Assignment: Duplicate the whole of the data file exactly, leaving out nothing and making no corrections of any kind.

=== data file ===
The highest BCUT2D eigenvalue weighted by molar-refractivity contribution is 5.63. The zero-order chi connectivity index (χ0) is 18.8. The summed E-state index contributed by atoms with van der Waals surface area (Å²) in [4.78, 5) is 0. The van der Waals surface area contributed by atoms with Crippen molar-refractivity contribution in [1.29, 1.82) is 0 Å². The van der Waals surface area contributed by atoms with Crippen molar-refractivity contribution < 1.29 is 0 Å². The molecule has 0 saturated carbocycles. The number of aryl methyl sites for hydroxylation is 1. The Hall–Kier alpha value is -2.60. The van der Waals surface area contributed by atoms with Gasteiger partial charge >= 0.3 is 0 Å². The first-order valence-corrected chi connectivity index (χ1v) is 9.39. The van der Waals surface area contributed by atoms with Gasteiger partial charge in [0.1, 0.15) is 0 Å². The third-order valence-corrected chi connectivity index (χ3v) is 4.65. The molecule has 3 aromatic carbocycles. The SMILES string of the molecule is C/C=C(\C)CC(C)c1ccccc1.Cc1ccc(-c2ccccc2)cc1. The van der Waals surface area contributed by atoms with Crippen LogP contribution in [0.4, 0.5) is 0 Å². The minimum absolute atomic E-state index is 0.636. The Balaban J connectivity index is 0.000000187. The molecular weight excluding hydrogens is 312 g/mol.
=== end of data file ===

The highest BCUT2D eigenvalue weighted by molar-refractivity contribution is 5.63. The zero-order chi connectivity index (χ0) is 18.8. The summed E-state index contributed by atoms with van der Waals surface area (Å²) in [4.78, 5) is 0. The van der Waals surface area contributed by atoms with Crippen molar-refractivity contribution in [1.29, 1.82) is 0 Å². The van der Waals surface area contributed by atoms with Crippen molar-refractivity contribution < 1.29 is 0 Å². The molecule has 0 saturated carbocycles. The number of aryl methyl sites for hydroxylation is 1. The Hall–Kier alpha value is -2.60. The van der Waals surface area contributed by atoms with Gasteiger partial charge >= 0.3 is 0 Å². The first-order valence-corrected chi connectivity index (χ1v) is 9.39. The van der Waals surface area contributed by atoms with Gasteiger partial charge in [0.1, 0.15) is 0 Å². The third-order valence-corrected chi connectivity index (χ3v) is 4.65. The molecule has 3 aromatic carbocycles. The SMILES string of the molecule is C/C=C(\C)CC(C)c1ccccc1.Cc1ccc(-c2ccccc2)cc1. The van der Waals surface area contributed by atoms with Crippen LogP contribution in [0.4, 0.5) is 0 Å². The minimum absolute atomic E-state index is 0.636. The Balaban J connectivity index is 0.000000187. The molecular weight excluding hydrogens is 312 g/mol.